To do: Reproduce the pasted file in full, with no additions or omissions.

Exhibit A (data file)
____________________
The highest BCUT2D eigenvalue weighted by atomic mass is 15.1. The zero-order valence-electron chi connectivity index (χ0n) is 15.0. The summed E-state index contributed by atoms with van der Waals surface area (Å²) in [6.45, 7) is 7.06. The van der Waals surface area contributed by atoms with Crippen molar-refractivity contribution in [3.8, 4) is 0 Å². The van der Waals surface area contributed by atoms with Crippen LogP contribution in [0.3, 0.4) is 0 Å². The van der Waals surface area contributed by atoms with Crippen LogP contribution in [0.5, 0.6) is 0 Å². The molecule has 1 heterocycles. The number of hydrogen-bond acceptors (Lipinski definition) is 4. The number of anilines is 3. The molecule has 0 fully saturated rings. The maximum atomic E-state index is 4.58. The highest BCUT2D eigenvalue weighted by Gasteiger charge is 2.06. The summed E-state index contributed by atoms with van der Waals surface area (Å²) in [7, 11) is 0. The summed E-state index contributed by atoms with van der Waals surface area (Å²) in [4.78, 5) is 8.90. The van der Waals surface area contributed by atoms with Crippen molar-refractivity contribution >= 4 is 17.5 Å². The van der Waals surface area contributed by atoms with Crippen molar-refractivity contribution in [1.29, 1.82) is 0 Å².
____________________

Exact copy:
The highest BCUT2D eigenvalue weighted by atomic mass is 15.1. The zero-order valence-electron chi connectivity index (χ0n) is 15.0. The summed E-state index contributed by atoms with van der Waals surface area (Å²) in [6.45, 7) is 7.06. The van der Waals surface area contributed by atoms with Crippen molar-refractivity contribution in [3.8, 4) is 0 Å². The van der Waals surface area contributed by atoms with Crippen LogP contribution in [0.3, 0.4) is 0 Å². The van der Waals surface area contributed by atoms with Crippen LogP contribution in [0.5, 0.6) is 0 Å². The molecule has 1 heterocycles. The number of hydrogen-bond acceptors (Lipinski definition) is 4. The number of anilines is 3. The molecule has 0 fully saturated rings. The maximum atomic E-state index is 4.58. The highest BCUT2D eigenvalue weighted by Gasteiger charge is 2.06. The summed E-state index contributed by atoms with van der Waals surface area (Å²) in [7, 11) is 0. The summed E-state index contributed by atoms with van der Waals surface area (Å²) in [4.78, 5) is 8.90. The van der Waals surface area contributed by atoms with Crippen molar-refractivity contribution >= 4 is 17.5 Å². The van der Waals surface area contributed by atoms with Crippen molar-refractivity contribution in [1.29, 1.82) is 0 Å².